STATE v. STEPHEN M. SABATO, SC 19406/19407

Judicial District of Danbury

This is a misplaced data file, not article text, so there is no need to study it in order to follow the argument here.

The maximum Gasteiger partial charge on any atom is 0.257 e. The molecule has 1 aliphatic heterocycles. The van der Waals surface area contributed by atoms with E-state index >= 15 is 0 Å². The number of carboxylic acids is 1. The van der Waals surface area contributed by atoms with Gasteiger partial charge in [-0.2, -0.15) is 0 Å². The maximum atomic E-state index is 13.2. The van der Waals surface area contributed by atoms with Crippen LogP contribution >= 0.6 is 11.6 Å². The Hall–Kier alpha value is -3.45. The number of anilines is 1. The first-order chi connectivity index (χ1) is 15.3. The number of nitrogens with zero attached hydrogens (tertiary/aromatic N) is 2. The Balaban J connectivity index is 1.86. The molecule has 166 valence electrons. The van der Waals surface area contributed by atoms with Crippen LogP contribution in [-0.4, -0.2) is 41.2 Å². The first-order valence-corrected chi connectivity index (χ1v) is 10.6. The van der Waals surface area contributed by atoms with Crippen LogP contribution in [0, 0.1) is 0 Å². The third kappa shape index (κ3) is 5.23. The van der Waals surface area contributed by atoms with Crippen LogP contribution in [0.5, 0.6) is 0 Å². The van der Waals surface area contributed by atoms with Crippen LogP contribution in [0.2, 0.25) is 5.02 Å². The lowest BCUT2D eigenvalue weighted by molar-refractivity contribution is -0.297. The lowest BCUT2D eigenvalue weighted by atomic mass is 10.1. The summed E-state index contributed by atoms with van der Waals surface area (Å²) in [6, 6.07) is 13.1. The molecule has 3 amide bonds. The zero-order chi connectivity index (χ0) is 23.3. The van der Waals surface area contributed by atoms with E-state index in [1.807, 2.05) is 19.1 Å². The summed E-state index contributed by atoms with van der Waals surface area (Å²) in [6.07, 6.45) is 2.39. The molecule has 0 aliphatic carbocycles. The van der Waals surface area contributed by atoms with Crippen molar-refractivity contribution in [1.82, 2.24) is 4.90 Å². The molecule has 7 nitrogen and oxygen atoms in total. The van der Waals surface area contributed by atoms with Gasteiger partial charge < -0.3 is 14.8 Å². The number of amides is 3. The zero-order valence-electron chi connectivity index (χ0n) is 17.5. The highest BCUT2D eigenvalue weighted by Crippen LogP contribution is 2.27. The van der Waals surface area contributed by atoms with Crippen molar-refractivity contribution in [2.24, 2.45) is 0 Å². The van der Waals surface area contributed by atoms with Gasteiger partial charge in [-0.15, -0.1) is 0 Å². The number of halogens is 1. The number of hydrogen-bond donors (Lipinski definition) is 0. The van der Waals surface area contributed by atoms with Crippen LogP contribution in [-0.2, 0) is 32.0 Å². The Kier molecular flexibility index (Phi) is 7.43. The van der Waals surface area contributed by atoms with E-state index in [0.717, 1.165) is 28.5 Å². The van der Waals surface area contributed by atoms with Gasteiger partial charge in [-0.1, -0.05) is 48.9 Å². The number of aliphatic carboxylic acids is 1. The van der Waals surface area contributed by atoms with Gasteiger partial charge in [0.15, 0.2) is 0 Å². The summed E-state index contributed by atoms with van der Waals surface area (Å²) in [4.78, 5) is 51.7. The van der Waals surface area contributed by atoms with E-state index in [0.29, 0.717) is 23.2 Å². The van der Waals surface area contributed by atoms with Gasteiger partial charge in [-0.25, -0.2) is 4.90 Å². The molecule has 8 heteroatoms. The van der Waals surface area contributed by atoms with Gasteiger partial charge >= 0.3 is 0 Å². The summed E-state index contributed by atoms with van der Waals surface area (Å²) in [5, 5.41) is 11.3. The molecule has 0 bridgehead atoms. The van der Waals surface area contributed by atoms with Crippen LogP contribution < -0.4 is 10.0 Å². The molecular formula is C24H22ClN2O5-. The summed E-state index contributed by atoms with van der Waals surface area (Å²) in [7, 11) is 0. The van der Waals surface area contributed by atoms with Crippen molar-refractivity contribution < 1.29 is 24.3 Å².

Criminal; Whether Evidence Sufficient to Prove Attempt to Interfere with an  Officer; Whether § 53a-167a Proscribes not Only “Fighting Words” but also “True Threats” and Other Constitutionally Unprotected Speech; Whether Evidence Sufficient to Prove Witness Intimidation.  The defendant was charged with stealing a cell phone, attempt to interfere with an officer and intimidating witness Ian Mason.  Mason gave a statement to the police saying that he had purchased the stolen phone from the defendant.  Around that time, the defendant sent Mason a text message telling him not to give a statement and to “keep his mouth shut.”  When the defendant learned that Mason had given a statement, he sent him threatening messages on Facebook.  The defendant was convicted of attempt to interfere with an officer and intimidating a witness, and he appealed.  The Appellate Court (152 Conn. App. 590) reversed as to the conviction of attempt to interfere with an officer and affirmed as to the conviction of intimidating a witness.  In ruling that the evidence was insufficient to support the interfering with an officer conviction, the court relied on State v. Williams, 205 Conn. 456 (1987).  In Williams, the Supreme Court, in rejecting a claim that the interfering statute, General Statutes § 53a-167a, is unconstitutionally overbroad, construed that statute as proscribing only physical conduct and fighting words that “by their very utterance inflict injury or tend to incite an immediate breach of the peace.”  The charge of attempt to interfere with an officer here was based exclusively on the defendant's text message telling Mason to keep his mouth shut, and the Appellate Court found that that message did not contain fighting words or words that by their very utterance inflicted injury or tended to incite a breach of the peace.  The court rejected the defendant’s claim that there was insufficient evidence to convict him of intimidating a witness in violation of General Statutes § 53a-151a.  First, the court held that there was sufficient evidence for the jury to find that the defendant “believ[ed] that an official proceeding [was] pending or about to be instituted” for purposes of the statute based on the defendant’s Facebook messages stating that the police were "getting warrants" and "building a case" and that he would "eat the charge."  The Appellate Court also found that there was sufficient evidence for the jury to conclude that the defendant believed that Mason likely would be summoned to testify at a future proceeding and that the jury could have inferred that the he intended to influence, delay or prevent Mason's testimony based on his Facebook messages calling Mason a snitch, stating that "snitches get stitches" and threatening that Mason should be prepared for the repercussions of his actions.  The state and the defendant appeal.  In the state's appeal, the Supreme Court will decide whether the Appellate Court properly found that there was insufficient evidence to support the conviction of attempt to interfere with an officer and, if so, whether Williams should be modified to proscribe not only fighting words but also "true threats" and other categories of unprotected speech.  It will also consider whether the lack of a jury instruction on “true threats” was harmless under the circumstances here.  In the defendant's appeal, the Supreme Court will decide whether the Appellate Court properly held that there was sufficient evidence to convict the defendant of intimidating a witness in violation of § 53a-151a.